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Synergy is the concept that the value and the performance of two companies combined will be greater than the sum of the separate individual parts (Scharf). Under strategic management, synergy gets referred as the potential financial benefit that would accrue to a firm through the combination of businesses and often, this is the driving force behind mergers and acquisitions.
Synergy results to the creation of additional value for the shareholders of both companies. The best indicator of the estimated value of the synergistic relationship is the increase in share prices upon the announcement of a merger and acquisition deal.
The post-merger prices also reflect the value of synergy as an effect of the deal (Mattioli and Cimilluca). Synergistic relationships after mergers result from various factors. In the oil and gas sector, for instance, the combination of business interests has resulted in the handling of debt obligations in exchange for the handling of debt obligations in the target company. The business combination under such circumstances has often used a strategy to prevent the target from defaulting on the loan and preventing creditor liquidation process and even hostile takeovers (Scharf). Notably, this has been a key strategy for the oil and gas players in the years 2014 and 2015 and as the time progresses, it is highly likely that many business firms are likely to seek the reconsideration of their business strategy for mergers to avoid similar circumstances (Mattioli and Cimilluca).
The other major interest in a strategic combination of two businesses through a merger and acquisition is the issue of cost reduction. The strategy has been in wide application in the industry with several companies combining their business interests to respond to the sharp rises in the costs of operations as revenues dip. As a cost management strategy, mergers and acquisitions come into play especially considering that the acquirer may bring in additional experience in the management of costs. It also helps in the creation of a larger business enterprise with a higher bargaining power, and one that can enjoy economies of scale hence allowing for the reduction in costs. In a cost intensive business such as oil exploration and production of associated equipment, the strategy is appropriate for managing the costs of operations (Mattioli and Cimilluca).
The third major focus necessitating mergers and acquisitions in the oil and gas sector is the issue of the combination of talent and technology. The oil and gas sector is increasingly finding itself under pressure to improve its technology and acquire new technology. For instance, there are some businesses under the pressure to get better technologies but due to the high costs, it became difficult to acquire such technologies in well-performing markets. The difficult environment in the oil and gas business offers bargains for the acquisition of talent and technology, and this has been one of the reasons why it became important for the businesses to increase the deals in mergers and acquisitions as a strategy of acquiring new talent and technologies. For instances, some businesses were able to take control of businesses controlling the production of oil production equipment (Mattioli and Cimilluca).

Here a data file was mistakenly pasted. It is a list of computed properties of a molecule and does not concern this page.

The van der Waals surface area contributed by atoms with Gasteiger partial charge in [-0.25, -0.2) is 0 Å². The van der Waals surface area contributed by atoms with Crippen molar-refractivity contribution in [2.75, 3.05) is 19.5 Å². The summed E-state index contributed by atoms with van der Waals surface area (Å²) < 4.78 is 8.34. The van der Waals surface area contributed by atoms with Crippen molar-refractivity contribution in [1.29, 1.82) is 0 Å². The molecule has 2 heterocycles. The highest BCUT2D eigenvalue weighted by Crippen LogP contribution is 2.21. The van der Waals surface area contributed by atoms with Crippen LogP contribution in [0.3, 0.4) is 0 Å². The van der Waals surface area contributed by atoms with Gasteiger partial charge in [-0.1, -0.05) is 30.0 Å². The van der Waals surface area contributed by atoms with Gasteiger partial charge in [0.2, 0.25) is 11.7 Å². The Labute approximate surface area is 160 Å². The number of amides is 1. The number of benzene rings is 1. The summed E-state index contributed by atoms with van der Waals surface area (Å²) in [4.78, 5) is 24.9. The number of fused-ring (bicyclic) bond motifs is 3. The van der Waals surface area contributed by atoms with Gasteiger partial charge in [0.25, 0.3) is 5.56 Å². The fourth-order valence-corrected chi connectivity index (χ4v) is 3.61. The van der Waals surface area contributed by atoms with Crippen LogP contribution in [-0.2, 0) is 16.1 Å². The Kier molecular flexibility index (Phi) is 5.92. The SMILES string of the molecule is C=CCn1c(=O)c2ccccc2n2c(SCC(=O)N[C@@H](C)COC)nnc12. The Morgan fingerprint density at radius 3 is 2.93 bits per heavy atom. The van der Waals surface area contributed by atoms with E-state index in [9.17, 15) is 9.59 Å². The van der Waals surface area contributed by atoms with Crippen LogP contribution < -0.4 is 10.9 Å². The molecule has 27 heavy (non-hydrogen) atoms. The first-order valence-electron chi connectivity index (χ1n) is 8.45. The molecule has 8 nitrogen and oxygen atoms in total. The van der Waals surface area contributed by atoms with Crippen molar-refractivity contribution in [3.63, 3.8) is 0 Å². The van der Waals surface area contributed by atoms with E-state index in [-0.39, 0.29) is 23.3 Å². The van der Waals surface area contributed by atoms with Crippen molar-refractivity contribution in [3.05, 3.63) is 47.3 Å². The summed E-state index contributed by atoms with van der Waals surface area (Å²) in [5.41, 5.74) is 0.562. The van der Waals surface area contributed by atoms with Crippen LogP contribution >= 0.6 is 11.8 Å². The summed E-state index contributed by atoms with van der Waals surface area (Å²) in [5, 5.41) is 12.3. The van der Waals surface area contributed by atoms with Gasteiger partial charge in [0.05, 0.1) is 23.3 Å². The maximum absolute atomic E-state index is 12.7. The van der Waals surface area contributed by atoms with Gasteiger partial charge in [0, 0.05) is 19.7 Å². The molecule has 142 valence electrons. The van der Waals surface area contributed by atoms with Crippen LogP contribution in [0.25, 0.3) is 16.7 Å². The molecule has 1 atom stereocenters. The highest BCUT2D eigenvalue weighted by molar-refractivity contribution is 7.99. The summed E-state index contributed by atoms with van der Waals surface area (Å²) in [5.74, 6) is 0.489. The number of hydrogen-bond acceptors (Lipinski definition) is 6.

The last major concern relates to the mergers and acquisitions as a market penetration and revenue growth strategy (Scharf). Notably, this has been in wide application especially across the industry with large multinational using the strategy to extend their reach to other markets and increase their revenues. Notably, acquiring a target in a market where oil and gas multinational corporations such as Shell BP ensures that the business can extend its reach into new markets (Riley). The timing of the deal is made important by the fact that during times of declining revenues, the valuations of the target corporations slightly declines and this provides a unique opportunity for the business combination deals (Mattioli and Cimilluca).
Conclusion In conclusion, this paper discussed the mergers and acquisitions as an important strategic decision adopted by business entities in the oil and gas industry. Notably, the creation of mergers and acquisitions in the oil and gas sector has been necessitated by the tough environmental conditions. From the external environment perspective, the increased production, increased supply, and falling oil prices have been the main contributors. These resulted from increased supply of oil in the black market, increased production of oil in the US and Russia, as well as the disagreements in OPEC (Masi). With the recently signed Iran, nuclear deal and the lifting of the ban on oil exportation, the supply of oil in the global markets is set to increase (Kharpal). From the internal environment, the costs of operation form the major reason for the mergers and acquisition deals.

Bill Carlson